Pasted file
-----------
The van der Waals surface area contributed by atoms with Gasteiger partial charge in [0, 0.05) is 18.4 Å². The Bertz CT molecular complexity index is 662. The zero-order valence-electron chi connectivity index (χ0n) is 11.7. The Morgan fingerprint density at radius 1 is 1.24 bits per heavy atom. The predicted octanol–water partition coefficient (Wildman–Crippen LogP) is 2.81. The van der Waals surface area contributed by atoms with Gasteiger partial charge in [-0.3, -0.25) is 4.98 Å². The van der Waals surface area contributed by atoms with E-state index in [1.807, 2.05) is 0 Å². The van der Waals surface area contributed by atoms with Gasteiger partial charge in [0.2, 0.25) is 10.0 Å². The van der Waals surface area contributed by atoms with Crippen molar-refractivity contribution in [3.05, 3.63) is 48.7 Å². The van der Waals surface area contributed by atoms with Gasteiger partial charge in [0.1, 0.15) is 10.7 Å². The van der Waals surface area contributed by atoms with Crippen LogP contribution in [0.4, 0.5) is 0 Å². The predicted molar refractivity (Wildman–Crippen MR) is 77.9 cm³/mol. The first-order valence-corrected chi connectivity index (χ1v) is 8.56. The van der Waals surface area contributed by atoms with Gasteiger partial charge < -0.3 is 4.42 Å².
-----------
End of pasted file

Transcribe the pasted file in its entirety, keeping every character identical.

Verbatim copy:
The van der Waals surface area contributed by atoms with Gasteiger partial charge in [0, 0.05) is 18.4 Å². The Bertz CT molecular complexity index is 662. The zero-order valence-electron chi connectivity index (χ0n) is 11.7. The Morgan fingerprint density at radius 1 is 1.24 bits per heavy atom. The predicted octanol–water partition coefficient (Wildman–Crippen LogP) is 2.81. The van der Waals surface area contributed by atoms with Gasteiger partial charge in [-0.3, -0.25) is 4.98 Å². The van der Waals surface area contributed by atoms with E-state index in [1.807, 2.05) is 0 Å². The van der Waals surface area contributed by atoms with Gasteiger partial charge in [0.2, 0.25) is 10.0 Å². The van der Waals surface area contributed by atoms with Crippen molar-refractivity contribution in [3.05, 3.63) is 48.7 Å². The van der Waals surface area contributed by atoms with Gasteiger partial charge in [0.1, 0.15) is 10.7 Å². The van der Waals surface area contributed by atoms with Crippen LogP contribution in [0.4, 0.5) is 0 Å². The predicted molar refractivity (Wildman–Crippen MR) is 77.9 cm³/mol. The first-order valence-corrected chi connectivity index (χ1v) is 8.56. The van der Waals surface area contributed by atoms with Gasteiger partial charge < -0.3 is 4.42 Å².